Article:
Listen to Bertolt Brecht’s “threepenny opera† There’s even a BBC production with David Bowie. Yes, it’s officially set in London, but it’s the quintessential play about 1920s Berlin. Don’t try to understand the story: just enjoy the songs.
Who are the literary icons I might see on street signs, statues, public monuments?
While listening to the “Threepenny Opera”, you may want to take a stroll through the Berliner Ensemble, the theater where “Threepenny Opera” premiered in 1928 and where Brecht himself directed his plays after returning from exile in Hollywood. There is also a statue of Brecht, but the real landmark is of course his theatre.
Which literary pilgrimage destination would you recommend?
This is not a nice recommendation, but go to Hohenschönhausen prison, where the East German secret police interrogated dissidents, including many writers. At the time, you couldn’t find it on any map: very few people even knew it existed. Now former prisoners are the guides! Relatively speaking, the ex-prisoners are so young that it is easy to understand how recently the dictatorship still existed. It might ruin your day, but it will help you understand more about the second half of the 20th century than most books or museums.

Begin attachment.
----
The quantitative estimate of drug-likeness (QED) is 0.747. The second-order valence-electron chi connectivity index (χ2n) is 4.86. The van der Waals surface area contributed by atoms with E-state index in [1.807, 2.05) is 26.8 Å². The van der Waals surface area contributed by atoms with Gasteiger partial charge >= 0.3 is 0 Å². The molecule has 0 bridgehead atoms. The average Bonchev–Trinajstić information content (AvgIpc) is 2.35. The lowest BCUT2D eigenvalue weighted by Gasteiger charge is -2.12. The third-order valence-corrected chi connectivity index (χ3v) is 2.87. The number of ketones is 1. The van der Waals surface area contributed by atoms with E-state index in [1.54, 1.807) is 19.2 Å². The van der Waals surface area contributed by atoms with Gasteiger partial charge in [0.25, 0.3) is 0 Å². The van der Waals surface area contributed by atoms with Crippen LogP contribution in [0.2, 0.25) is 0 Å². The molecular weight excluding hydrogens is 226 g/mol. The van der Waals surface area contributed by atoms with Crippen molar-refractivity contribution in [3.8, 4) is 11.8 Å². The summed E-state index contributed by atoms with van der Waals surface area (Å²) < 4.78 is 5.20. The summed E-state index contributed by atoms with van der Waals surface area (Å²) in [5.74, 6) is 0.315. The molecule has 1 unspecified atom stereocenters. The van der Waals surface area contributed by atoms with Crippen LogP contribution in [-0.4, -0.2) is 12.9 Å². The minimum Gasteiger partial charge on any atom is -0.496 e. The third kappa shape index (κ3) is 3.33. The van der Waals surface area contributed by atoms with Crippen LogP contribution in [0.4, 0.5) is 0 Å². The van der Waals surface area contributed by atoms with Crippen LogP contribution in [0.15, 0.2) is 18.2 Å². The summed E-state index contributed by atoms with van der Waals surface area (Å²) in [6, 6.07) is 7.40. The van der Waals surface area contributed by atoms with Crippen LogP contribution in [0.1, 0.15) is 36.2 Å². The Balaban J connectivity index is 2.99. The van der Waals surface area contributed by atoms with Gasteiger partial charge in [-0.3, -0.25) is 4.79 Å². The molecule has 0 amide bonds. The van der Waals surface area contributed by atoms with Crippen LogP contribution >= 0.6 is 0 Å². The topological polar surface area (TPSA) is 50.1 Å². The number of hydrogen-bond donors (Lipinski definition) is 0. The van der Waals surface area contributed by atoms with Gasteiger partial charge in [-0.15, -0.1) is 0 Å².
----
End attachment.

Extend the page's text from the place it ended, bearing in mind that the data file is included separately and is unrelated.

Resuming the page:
What’s a good place to curl up with a book on a day off?
From the Berliner Ensemble, take a 10-minute walk past Friedrichstrasse train station – which was the train station between East and West in the days of the Wall – to the gigantic Dussmann bookshop, on Friedrichstrasse. It has everything, in all languages, and is so big that you may never find your way out.
Or, if you’re already in the western part of the city, head to Bücherbogen on Savignyplatz. It’s smaller than Dussmann, but it’s probably Berlin’s finest independent bookshop.
Then take all the books you’ve bought and, if it’s spring or summer, head to the drab Volkspark Friedrichshain and stay there until the sun finally sets. However, if it’s winter, don’t even try. Avoid the park.
Actually, if it’s winter, don’t come to Berlin at all.
Daniel Kehlmann’s Berlin Reading List
“Berlin Alexanderplatz,” Alfred Doblin
“The gift,” Vladimir Nabokov
†the artificial silk girl,“Irmgard Keun”
†Every man dies alone,Hans Fallada
†The short end of the Sonnenallee,Thomas Brussig
“Berlin Blues”, Sven Regener
“Berlin”, Jens Bisky
Novels by Theodor Fontane
“Memoirs of the Life of Monsieur de Voltaire,” Voltaire
“Threepen Opera”, Bertolt Brecht
Daniel Kehlmanhis latest novel, “Tulle”, adds humor to a story set in a conflict-ravaged Europe and is adapted into a major film. It is his eighth novel and has been or is being translated into more than 20 languages.